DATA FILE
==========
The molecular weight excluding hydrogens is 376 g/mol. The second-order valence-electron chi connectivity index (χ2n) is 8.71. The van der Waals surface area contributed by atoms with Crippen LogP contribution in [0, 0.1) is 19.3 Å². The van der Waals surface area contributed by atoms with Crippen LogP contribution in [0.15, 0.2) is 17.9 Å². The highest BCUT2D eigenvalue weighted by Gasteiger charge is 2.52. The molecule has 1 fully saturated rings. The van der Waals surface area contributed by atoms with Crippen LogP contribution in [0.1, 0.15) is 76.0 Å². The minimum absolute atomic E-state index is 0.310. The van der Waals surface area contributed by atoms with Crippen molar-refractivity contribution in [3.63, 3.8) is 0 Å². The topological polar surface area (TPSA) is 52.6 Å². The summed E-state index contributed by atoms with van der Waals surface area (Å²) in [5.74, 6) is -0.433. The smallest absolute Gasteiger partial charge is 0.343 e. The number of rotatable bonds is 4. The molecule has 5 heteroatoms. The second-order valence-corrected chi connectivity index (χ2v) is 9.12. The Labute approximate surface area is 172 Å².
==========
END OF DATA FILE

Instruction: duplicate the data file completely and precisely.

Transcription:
The molecular weight excluding hydrogens is 376 g/mol. The second-order valence-electron chi connectivity index (χ2n) is 8.71. The van der Waals surface area contributed by atoms with Crippen LogP contribution in [0, 0.1) is 19.3 Å². The van der Waals surface area contributed by atoms with Crippen LogP contribution in [0.15, 0.2) is 17.9 Å². The highest BCUT2D eigenvalue weighted by Gasteiger charge is 2.52. The molecule has 1 fully saturated rings. The van der Waals surface area contributed by atoms with Crippen LogP contribution in [0.1, 0.15) is 76.0 Å². The minimum absolute atomic E-state index is 0.310. The van der Waals surface area contributed by atoms with Crippen molar-refractivity contribution in [3.63, 3.8) is 0 Å². The topological polar surface area (TPSA) is 52.6 Å². The summed E-state index contributed by atoms with van der Waals surface area (Å²) in [5.74, 6) is -0.433. The smallest absolute Gasteiger partial charge is 0.343 e. The number of rotatable bonds is 4. The molecule has 5 heteroatoms. The second-order valence-corrected chi connectivity index (χ2v) is 9.12. The Labute approximate surface area is 172 Å².